Cholera
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Cholera. Vibrio cholerae (bacteria). Cholera Bacterium. Special Features. Cholerae has two plasmids, and two chromosomes. One of these codes for the Cholera toxin. Cholera Toxin is the toxin that causes the host’s body to excrete water, Na+, K+, Cl-, and HCO3+.

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Cholera

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Cholera

Cholera

Vibrio cholerae

(bacteria)


Cholera bacterium

Cholera Bacterium


Special features

Special Features

  • Cholerae has two plasmids, and two chromosomes.

  • One of these codes for the Cholera toxin. Cholera Toxin is the toxin that causes the host’s body to excrete water, Na+, K+, Cl-, and HCO3+.

  • It also codes for toxin coregulated pili. These pili help the bacteria bind to the host’s cells.

  • Cholera has two proteins, named hemagglutinin and acf (accessory colonization factor). These help with the adhesion between the host and the bacteria.

  • Cholera also produces a protease called mucinase that destroys proteins. It’s purpose is unknown.


History

History

  • Cholera has been an issue across the world for ages in places such as India and Rwanda.

  • “El Tor,” is the name of the global cholera epidemic. It began in 1969 and arrived on the west coast of South America in 1991. This epidemic hit 1041422 people and killed 9642 by 1994. Almost 5 times more than the number of cases the previous year.

  • In 1997, an outbrake hit Rwanda, causing 90000 cases.


The tour of el tor

The Tour Of El Tor


Reported cases

REPORTED CASES

In the USA


Commom disease s symptoms

COMMOM DISEASE(s) / SYMPTOMS

  • The symptoms of Cholera can occur in a range from a few hours up to five days later from when first infected.

  • “Watery diarrhea that appears to have flakes of white rice and a “fishy” odor, rapid heart rate, dry skin or mouth, excessive thirst, lack of tears, glassy eyes, unusual sleepiness, little urine, cramps in the abdomen, and nausea/ vomiting.”

  • These symptoms can range from mild to severe.


How does pathogen enter the body

HOW DOES PATHOGEN ENTER THE BODY

  • Cholera can enter the body through contaminated drinking water or eating contaminated food. In an epidemic, the source of the Cholera is usually in the stool of the infected person. The disease can spread quickly with inadequate treatment of sewage and drinking water.


How does pathogen enter the body 2

HOW DOES PATHOGEN ENTER THE BODY (2)

  • The cholera bacterium may also live in the environment in brackish rivers and coastal waters. Shellfish eaten raw have been a source of cholera, few in the U.S. have gotten it. The disease is not likely to spread from one person to another because it spreads due to poor environmental conditions.


Replication special features

REPLICATION/ SPECIAL FEATURES

  • The replication process of cholera is compared to the replication process of E. Coli, although little is known about replication of bacteria containing two chromosomes.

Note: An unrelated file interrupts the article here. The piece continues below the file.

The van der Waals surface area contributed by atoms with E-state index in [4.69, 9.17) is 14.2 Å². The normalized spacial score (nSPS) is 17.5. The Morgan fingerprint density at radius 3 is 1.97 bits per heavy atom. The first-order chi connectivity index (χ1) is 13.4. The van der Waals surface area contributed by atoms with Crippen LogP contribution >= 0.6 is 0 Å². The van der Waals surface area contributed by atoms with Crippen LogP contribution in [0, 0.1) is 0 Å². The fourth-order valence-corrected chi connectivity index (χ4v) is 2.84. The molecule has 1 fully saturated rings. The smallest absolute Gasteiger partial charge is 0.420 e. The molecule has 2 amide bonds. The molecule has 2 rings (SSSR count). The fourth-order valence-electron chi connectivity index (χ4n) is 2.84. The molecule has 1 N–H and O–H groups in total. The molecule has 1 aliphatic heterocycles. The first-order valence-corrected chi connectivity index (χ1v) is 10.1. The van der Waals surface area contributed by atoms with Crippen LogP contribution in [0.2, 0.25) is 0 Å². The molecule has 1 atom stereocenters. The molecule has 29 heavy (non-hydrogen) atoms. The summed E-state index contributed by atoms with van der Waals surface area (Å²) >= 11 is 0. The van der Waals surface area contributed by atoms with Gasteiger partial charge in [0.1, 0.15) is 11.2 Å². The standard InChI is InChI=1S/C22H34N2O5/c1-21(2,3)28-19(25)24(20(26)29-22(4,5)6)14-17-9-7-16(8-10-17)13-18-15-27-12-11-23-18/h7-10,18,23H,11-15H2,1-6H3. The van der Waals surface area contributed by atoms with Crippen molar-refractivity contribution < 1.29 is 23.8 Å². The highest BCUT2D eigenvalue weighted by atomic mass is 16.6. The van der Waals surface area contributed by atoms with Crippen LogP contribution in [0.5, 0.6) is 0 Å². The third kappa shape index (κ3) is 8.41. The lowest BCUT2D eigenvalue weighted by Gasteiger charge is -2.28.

• Cholera has several proteins that help with the replication process: DnaA, RctB, IHF, and Dam. These proteins bind to the chromosomes to initiate the replication process.


Replication in further depth

Replication: In further Depth

  • DnaA: promotes the unwinding of the chromosomes.

  • IHF (integration host factor): stimulates unwinding.

  • Dam (DNA adenine methyltransferase): the enzyme that is involved in the timing of replication.


Treatment

TREATMENT

  • Cholera is easily treated. The oral rehydration of salts replaces a lot of the fluid and electrolytes lost through diarrhea and vomiting.

  • When traveling, a simple prevention tool is “’Boil it, cook it, peel it, or forget it!’"


Occurrence key yellow low orange medium and red high

Occurrence key: yellow = low, orange = medium, and red = high


Treatment 2

TREATMENT (2)

  • Even though Cholera is easily treatable, if left untreated, it can lead to death. “Cholera continues to be perceived by many as a deadly and highly contagious threat that can spread through international trade in food.”


Special thanks to

Special Thanks To:

  • http://www.who.int/topics/cholera

  • http://www.medicinenet.com/cholera/page2.htm

  • http://www.umm.edu/ency/article/000303sym.htm

  • http://letsgoeverywhere.files.wordpress.com/2007/11/cholera.jpg

  • www.textbookofbacteriology.net/cholera

  • Jb.asm.org/cgi/reprint/188/17/6419.pdf


Special thanks to1

Special Thanks To:

  • http://geo.arc.nasa.gov/sge/health/sensor/diseases/images/cholera97.gif

  • http://dsol-smed.phac-aspc.gc.ca/ dsol-smed/ndis/disease2/dis2figs/ cholera_e.gif

  • http://bepast.org/docs/photos/cholera/vibrio%20comma%20asiatic%20cholera.jpg

  • http://www.cbc.ca/gfx/images/news/photos/2008/05/09/cholera-cp-2031106.jpg


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